Works full of Latin magic

Art: Using color and imagination, Hugo Marin and Gloria Ortiz Hernandez both express different views of Latin America.

June 08, 1999|By Glenn McNatt | Glenn McNatt,SUN ART CRITIC

It would be convenient if contemporary visual artists of Latin America could be made to fall into one neat catch-all phrase, like "magical realism," as do some of their literary counterparts.

The truth is rather more messy, which is to say it is more like everywhere else in the art world today. There is no "mainstream" to which Latin American artists have to conform any more than artists in New York or Paris must, other than to pursue their personal visions, which in principle are unique. (Even in literature, catch-phrases like "magical realism" are sort of a cop-out: Can one label really apply equally to, say, Gabriel Garcia Marquez, Isabel Allende and Alejo Carpentier?)

Hugo Marin and Gloria Ortiz Hernandez, whose works are on display at the Gomez Gallery through July 31, each reflect in different ways both Latin America's folkloric traditions and its often tumultuous social history.

There is something quite magical about what I am going to call Hernandez's "box" paintings. They could just as easily be described as miniature stage sets or as assemblage, for they draw on the tradition of small constructions originated by the Synthetic Cubists, Futurists, Dadaists and Surrealists, as well as the ready-mades of Marcel Duchamp.

This diverse pedigree is as good an indication as any of the unifying impulse behind Hernandez's art, which has the naive profundity of myth and the innocence of dreams. All her paintings take the form of a square inscribed within a square, and in each the inner square is actually a hollowed-out space into which a carved wooden figure or object has been placed.

The form can be interpreted as a symbolic representation of exterior vs. interior, body vs. spirit, the opposition of visible and invisible. The figures inside the interior squares -- a hunter, a ladder, a horse and rider -- are tangible manifestations of human activity and processes.

The hunter, for example, waits patiently and attentively (much like the artist attending his or her muse), while the rider, standing upright, perched precariously on a rearing horse's flank, is a player in a miniature morality play about balance and power. The ladder, which goes no particular place except up, seems to be ascendancy of some sort, evocative of the various kinds of emergence or transcendence that seems to be a universal human aspiration.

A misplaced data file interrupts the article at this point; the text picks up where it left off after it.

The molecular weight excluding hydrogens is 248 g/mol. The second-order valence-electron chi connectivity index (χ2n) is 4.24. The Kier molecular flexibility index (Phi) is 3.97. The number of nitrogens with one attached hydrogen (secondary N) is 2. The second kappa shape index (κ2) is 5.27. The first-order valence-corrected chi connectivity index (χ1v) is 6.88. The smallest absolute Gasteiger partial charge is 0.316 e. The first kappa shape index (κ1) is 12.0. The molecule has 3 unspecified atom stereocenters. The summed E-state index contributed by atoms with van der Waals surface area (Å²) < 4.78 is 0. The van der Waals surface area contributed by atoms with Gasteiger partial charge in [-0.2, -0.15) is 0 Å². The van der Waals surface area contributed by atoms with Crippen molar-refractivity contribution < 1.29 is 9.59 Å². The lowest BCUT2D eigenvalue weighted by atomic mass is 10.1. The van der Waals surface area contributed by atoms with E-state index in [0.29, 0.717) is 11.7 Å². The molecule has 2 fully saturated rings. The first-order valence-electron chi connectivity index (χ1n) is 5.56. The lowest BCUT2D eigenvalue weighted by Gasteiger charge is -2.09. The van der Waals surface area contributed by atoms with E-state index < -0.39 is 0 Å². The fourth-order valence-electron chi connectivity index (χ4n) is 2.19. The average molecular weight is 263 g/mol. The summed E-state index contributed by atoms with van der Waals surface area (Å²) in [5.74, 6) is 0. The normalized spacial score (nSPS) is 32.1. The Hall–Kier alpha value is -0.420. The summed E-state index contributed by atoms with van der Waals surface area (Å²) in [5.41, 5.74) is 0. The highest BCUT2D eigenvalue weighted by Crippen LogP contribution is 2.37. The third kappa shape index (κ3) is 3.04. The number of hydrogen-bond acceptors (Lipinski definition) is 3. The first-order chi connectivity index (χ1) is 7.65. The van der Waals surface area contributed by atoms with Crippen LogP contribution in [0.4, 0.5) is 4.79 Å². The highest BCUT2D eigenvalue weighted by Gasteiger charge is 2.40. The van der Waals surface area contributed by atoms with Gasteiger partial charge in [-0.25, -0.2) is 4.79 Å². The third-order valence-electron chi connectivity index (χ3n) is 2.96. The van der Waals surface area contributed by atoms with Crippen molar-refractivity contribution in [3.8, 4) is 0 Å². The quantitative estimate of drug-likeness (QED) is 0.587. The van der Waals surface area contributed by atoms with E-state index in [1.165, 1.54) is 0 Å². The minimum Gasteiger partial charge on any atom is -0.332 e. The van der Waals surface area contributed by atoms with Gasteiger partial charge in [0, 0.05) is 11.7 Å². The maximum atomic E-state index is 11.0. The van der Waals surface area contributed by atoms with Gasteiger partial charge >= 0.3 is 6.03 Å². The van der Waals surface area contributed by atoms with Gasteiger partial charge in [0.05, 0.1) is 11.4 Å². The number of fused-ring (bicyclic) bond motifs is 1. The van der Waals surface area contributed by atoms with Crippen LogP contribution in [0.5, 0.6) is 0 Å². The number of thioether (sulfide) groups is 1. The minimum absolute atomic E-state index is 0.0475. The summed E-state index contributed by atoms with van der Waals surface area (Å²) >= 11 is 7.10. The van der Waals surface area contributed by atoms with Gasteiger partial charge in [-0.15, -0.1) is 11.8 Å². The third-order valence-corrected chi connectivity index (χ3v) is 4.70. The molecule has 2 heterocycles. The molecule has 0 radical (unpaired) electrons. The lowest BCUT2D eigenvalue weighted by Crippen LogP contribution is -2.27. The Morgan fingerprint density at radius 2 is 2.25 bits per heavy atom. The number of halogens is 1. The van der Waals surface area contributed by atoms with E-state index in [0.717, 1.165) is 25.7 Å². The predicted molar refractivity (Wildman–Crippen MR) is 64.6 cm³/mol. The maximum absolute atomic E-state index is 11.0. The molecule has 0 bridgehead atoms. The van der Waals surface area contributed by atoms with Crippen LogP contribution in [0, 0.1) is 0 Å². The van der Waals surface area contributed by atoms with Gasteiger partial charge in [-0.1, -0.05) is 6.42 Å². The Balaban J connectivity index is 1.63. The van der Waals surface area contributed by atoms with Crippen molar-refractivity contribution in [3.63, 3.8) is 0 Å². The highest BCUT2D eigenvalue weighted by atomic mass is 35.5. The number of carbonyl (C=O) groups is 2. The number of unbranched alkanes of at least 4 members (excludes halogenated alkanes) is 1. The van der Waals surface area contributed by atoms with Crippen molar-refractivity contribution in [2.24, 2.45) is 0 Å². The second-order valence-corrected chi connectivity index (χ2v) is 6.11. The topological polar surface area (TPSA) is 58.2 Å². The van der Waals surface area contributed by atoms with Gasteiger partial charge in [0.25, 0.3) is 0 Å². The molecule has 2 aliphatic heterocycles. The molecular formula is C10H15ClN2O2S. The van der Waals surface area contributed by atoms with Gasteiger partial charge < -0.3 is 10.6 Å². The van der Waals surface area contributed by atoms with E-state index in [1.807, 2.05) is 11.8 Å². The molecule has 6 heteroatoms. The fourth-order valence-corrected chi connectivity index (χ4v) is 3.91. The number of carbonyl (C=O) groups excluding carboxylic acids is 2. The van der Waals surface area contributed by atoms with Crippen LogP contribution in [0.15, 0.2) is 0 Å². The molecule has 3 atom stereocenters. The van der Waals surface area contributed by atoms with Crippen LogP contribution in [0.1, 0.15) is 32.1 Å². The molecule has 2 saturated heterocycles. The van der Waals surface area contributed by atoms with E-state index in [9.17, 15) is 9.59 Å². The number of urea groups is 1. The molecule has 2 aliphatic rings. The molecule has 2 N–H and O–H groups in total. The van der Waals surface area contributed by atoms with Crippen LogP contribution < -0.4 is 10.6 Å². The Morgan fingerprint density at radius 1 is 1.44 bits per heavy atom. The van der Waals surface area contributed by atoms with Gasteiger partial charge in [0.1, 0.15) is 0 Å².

There is obviously a strong conceptual element to this work, with its sphinx-like demands on the viewer to participate in unraveling its riddles. But one is struck first of all by the artist's powerful sense of design and color and by the exquisite craftsmanship of the carvings and painterly finish. This is work of a high order, inventive and playful as well as original and deeply serious in intent.

Hugo Marin's paintings, sculptures and installation pieces are like the expressions of a garrulous and lighthearted traveler full of enchanting tales from faraway places. One can imagine him as the puppet master of a provincial village in a Garcia Marquez novel, or as one of those wizened old gold miners in Carpentier's wilderness who while away the hours, telling each other fantastic stories about brilliantly colored fish who scoop emeralds off the river bottom and of birds that miraculously transform themselves into beautiful women when the moon is full.

The centerpiece of Marin's part of the show is his mixed-media installation representing the symbolic ancestors of the Americas -- blacks, Spaniards, Indians, Chinese -- all ceremonially garbed in robes of strong primary colors. The piece is a silent meditation on the mingling of all the world's races that is the region's cultural and historical legacy.

Yet there is nothing political -- or polemical -- about the installation (as one might expect of, say, a politically correct North American show on similar themes on Madison Avenue). Marin is comfortable enough about who he is not to feel obliged to play the heavy for North American racial angst.

Instead, Marin is quite content merely to recall, as it were, that it took a whole world to make America. One wonders what an equivalent attitude of simple historical acceptance in the United States might look like: Sally Hemmings' descendants swapping recipes for sweet potato pie at the Jefferson family reunion, perhaps?

Bergman memorial

The Walters Art Gallery will hold a memorial tribute to former director Robert P. Bergman, who died last month, Friday at 2 p.m. on the Renaissance Sculpture Court at the museum.

The speakers will include current Walters director Gary Vikan; Adena W. Testa, president of the museum board of trustees; Jay M. Wilson, former board president; Peter Culman, managing director of Center Stage; Calvin Burnett, president of Coppin State College; Samuel K. Himmelrich Sr., Walters trustee; and Marci Bergman, wife of the late Dr. Bergman.

The entrance to the 1904 building of the museum will close for general admission at 1 p.m., when entrance to the service will begin at the museum's main entrance at 600 N. Charles St.

Standing room only will be available on the court and in the loggia. Hackerman House will be open to the public throughout the day. For more information, call 410-547-9000.

Pub Date: 6/08/99

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